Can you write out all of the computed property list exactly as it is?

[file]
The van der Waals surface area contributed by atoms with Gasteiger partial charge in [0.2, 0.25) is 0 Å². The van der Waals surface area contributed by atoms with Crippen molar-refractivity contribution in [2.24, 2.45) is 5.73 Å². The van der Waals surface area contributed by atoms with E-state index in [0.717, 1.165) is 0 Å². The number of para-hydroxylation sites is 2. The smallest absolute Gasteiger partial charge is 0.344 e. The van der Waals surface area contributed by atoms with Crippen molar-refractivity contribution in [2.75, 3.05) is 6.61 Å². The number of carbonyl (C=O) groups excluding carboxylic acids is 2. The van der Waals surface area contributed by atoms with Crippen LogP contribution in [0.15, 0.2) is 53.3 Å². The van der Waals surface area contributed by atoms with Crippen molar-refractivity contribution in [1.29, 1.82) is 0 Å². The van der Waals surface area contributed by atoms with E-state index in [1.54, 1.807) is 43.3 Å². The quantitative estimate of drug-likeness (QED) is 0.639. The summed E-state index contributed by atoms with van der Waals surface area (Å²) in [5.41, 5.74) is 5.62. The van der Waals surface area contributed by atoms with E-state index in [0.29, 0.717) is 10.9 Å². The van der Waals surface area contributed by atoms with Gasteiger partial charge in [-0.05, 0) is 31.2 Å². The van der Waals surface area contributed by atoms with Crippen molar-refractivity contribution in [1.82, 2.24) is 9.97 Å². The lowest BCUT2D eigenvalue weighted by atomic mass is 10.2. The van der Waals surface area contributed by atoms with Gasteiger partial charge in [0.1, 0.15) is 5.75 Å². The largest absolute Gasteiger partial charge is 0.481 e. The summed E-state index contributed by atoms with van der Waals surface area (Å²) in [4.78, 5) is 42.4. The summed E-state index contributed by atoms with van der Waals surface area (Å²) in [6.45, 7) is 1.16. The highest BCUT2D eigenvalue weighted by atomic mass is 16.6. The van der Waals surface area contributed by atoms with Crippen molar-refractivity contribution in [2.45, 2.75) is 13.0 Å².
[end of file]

The van der Waals surface area contributed by atoms with Gasteiger partial charge in [0.2, 0.25) is 0 Å². The van der Waals surface area contributed by atoms with Crippen molar-refractivity contribution in [2.24, 2.45) is 5.73 Å². The van der Waals surface area contributed by atoms with E-state index in [0.717, 1.165) is 0 Å². The number of para-hydroxylation sites is 2. The smallest absolute Gasteiger partial charge is 0.344 e. The van der Waals surface area contributed by atoms with Crippen molar-refractivity contribution in [2.75, 3.05) is 6.61 Å². The number of carbonyl (C=O) groups excluding carboxylic acids is 2. The van der Waals surface area contributed by atoms with Crippen LogP contribution in [0.15, 0.2) is 53.3 Å². The van der Waals surface area contributed by atoms with Crippen molar-refractivity contribution in [1.29, 1.82) is 0 Å². The van der Waals surface area contributed by atoms with E-state index in [1.54, 1.807) is 43.3 Å². The quantitative estimate of drug-likeness (QED) is 0.639. The summed E-state index contributed by atoms with van der Waals surface area (Å²) in [5.41, 5.74) is 5.62. The van der Waals surface area contributed by atoms with E-state index in [0.29, 0.717) is 10.9 Å². The van der Waals surface area contributed by atoms with Gasteiger partial charge in [-0.05, 0) is 31.2 Å². The van der Waals surface area contributed by atoms with Crippen molar-refractivity contribution in [1.82, 2.24) is 9.97 Å². The lowest BCUT2D eigenvalue weighted by atomic mass is 10.2. The van der Waals surface area contributed by atoms with Gasteiger partial charge in [0.1, 0.15) is 5.75 Å². The largest absolute Gasteiger partial charge is 0.481 e. The summed E-state index contributed by atoms with van der Waals surface area (Å²) in [4.78, 5) is 42.4. The summed E-state index contributed by atoms with van der Waals surface area (Å²) in [6.45, 7) is 1.16. The highest BCUT2D eigenvalue weighted by atomic mass is 16.6. The van der Waals surface area contributed by atoms with Crippen molar-refractivity contribution in [2.45, 2.75) is 13.0 Å².